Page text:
An Experience of a Lifetime

ALISON GELLER
El Vaquero Staff Writer

Tired of going to the same
place, surrounded by the
same walls everyday to learn
from a book? Well that’s not the
only way to learn.

Students at GCC may participate
in a program called Study
Abroad. Through this program
students can visit exotic locales,
immerse themselves in different
cultures, and learn in a hands-on
approach that is considered to be
an experience of a life time.
“It’s truly a life changing
experience,” said Elsa Urquilla,
a second-year student who is
also Senator of Campus
Relations and a Study Abroad
Assistant.

The Study Abroad program
offers several different trips a
year, one in winter and three in
summer.

This winter is the New
Zealand/Australia excursion; the
cut off date to apply for this trip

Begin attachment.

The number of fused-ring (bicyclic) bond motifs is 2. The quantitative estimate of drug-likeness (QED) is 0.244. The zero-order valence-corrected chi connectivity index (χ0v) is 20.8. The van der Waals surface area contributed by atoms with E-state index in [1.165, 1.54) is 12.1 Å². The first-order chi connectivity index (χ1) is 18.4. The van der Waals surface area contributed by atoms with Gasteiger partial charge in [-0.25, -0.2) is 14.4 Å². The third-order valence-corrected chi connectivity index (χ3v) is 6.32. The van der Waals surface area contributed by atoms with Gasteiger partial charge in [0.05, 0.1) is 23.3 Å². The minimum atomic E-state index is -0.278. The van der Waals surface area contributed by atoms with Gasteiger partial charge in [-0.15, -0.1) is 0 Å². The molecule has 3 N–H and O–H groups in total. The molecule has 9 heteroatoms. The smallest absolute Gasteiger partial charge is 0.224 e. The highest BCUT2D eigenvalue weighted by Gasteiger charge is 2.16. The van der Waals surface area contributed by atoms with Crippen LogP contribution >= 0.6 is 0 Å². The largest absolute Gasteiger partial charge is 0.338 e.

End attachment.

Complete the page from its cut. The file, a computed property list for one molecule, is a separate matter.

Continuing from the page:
is Nov. 11 and this program has
only a handful of vacancies left.
In summer there are three to
choose from: the Greece trip, the
Prague/Venice trip or the
England/ Ireland trip; the cut off
dates for these are in the middle
of March/April.

Each excursion has about five
to six days of on campus learning
to get prepared for the trip
and to start the classes. The students
will then be abroad for
about 28 days.

“The way that [the Study
Abroad program] enriches [the
students] is invaluable,” said
Darren Leaver, the Director of
the Study Abroad program,
geography professor and one of
the professors going on the New
Zealand/Australia trip.

“And it
could just be as far as they meet
people in business in the future
and ‘oh you’ve been to New
Zealand too’ and all of a sudden
you have a connection with that
person.”

Leaver has been to New
Zealand many times and has
gone on a previous Study
Abroad excursion to New
Zealand as a guide because he
knows the area so well.

All students who wish to
attend one of the programs must
complete the Study Abroad
Application and Reservation
Forms. To qualify to go on one
of these trips students must have
a GPAof 2.0 or higher, a letter of
recommendation from a friend,
family member or co-worker and
a letter of recommendation from
an instructor.

“We’re looking for things that